All this comes to light one week after the Federal Trade Commission starts heating up on the music industry. In particular, Hip Hop was cited as being irresponsible while simultaneously the FTC praised the movie industry for cleaning up its act. The FTC findings seemed out of wack and was described as a form of profiling. It prompted one Congressman Ed Towns [D-NY] to prepare a response. He, like others, knew what was coming. Hip Hop would be blamed for the corrupting morals and disturbing direction the entertainment industry had taken.

As crazy as it sounds, there are many who will be quick to blame 2Pac and not the 40 year old program director who decided to play Lil Kim or P-Diddy 15 times a day while not once touching a Talib Kweli. There will always be corrupting things out in society, so we have to seriously question the vision and intentions of those who consistently highlight and grant access. In my mind, it's a lot easier to hold accountable the handful of program directors, radio station owners and other media decision makers who program for millions than a 16 year old kid for writing 'bad' raps because that's all he heard on his favorite station 8 hours a day. However, that is rarely done. I guess it doesn't make for a sensational story and it doesn't make good business sense. After all, some of these offending decision makers work for the same media conglomerates that are busy criticizing rap. How ironic to hear a news commentator lambaste rap but never make mention that it's their boss who also runs the video outlet, radio station or record company that markets, promotes and profits from the 'offensive' material.

As I'm writing this article CBS News is reporting that homeboy was into 'hard-core' Hip Hop and this is what may have led to him being corrupted. Folks are now gonna start having a field day. This is the same CBS that owns MTV and BET which are often under fire for inappropriate marketing of images. For some who are reading this, this will appear to be funny or of no consequence. After all as I said earlier, Hip Hop being under attack is nothing new. But from my vantage point there are a lot of things suddenly being set into motion and going down because we are in extraordinary times. It seems like many elected officials, lobbyists etc. are pushing their long held agendas through without question because folks are scared and figure this is what we have to do because of the threat of terrorism...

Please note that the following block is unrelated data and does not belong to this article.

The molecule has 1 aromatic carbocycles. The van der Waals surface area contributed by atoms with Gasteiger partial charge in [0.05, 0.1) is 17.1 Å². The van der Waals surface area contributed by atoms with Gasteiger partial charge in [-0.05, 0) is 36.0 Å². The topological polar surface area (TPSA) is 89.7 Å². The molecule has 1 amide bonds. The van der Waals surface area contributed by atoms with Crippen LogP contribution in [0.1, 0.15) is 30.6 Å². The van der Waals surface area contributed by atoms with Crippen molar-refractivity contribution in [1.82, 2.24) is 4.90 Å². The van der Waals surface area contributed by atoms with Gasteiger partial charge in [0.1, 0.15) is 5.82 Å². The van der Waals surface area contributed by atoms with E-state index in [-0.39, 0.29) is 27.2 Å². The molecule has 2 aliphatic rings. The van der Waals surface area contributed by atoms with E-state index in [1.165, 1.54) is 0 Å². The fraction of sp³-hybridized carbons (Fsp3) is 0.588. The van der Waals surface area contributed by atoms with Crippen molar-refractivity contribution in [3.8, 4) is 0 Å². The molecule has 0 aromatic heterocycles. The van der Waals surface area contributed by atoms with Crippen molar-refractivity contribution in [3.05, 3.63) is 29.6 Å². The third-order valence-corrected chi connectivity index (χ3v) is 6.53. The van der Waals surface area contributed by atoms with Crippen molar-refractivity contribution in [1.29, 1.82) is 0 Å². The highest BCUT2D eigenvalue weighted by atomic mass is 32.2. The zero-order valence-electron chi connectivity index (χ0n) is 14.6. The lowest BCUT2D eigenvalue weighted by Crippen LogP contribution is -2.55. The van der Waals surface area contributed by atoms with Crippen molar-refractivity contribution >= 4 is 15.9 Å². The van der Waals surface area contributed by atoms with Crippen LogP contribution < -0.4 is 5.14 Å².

"As crazy as it sounds, there are many who will be quick to blame 2Pac and not the 40 year old program director who decided to play Lil Kim or P-Diddy 15 times a day while not once touching a Talib Kweli."
Folks who have long had problems with Hip Hop will now use this time to attack and clean house. Now is the time to pass crazy laws and move forth all in the name of fighting terrorism. Remember folks, last year we reported how two New Jersey senators were trying to push legislation to prevent the sale of certain types of rap. We also reported how NYC had developed a Rap Task Force. We also noted how police departments throughout the country had begun keeping dossiers on artists and Hip Hop organizations. In some cases legitimate organizations were suddenly being labeled as gangs. Is the next step to start labeling them as terrorists?

With the passing of all these new laws that give law enforcement more power to do surveillance and keep people in check, the rebel spirit of Hip Hop will no doubt come under fire. After all if the argument can be made that it led to the corruption and traitorous actions of a young well-to-do white kid from the suburbs then perhaps its time to really clean up the business. The end result is that KRS-One will be seen with same lens as his 'gangsta rap brethren.' Boots or dead prez will be seen as deadly as Dr Dre and a Chronic album. Bambaataa and his Zulu Nation may be viewed as an organization linked to terrorism, especially if they have Five Percent cats down with them. Call it far-fetched, but stranger things have happened. I'll say this. It makes that Jay-Z vs. Nas beef seem down right petty.

Let Davey D know what you think of all this? Send your thoughts/responses to: mrdaveyd@aol.com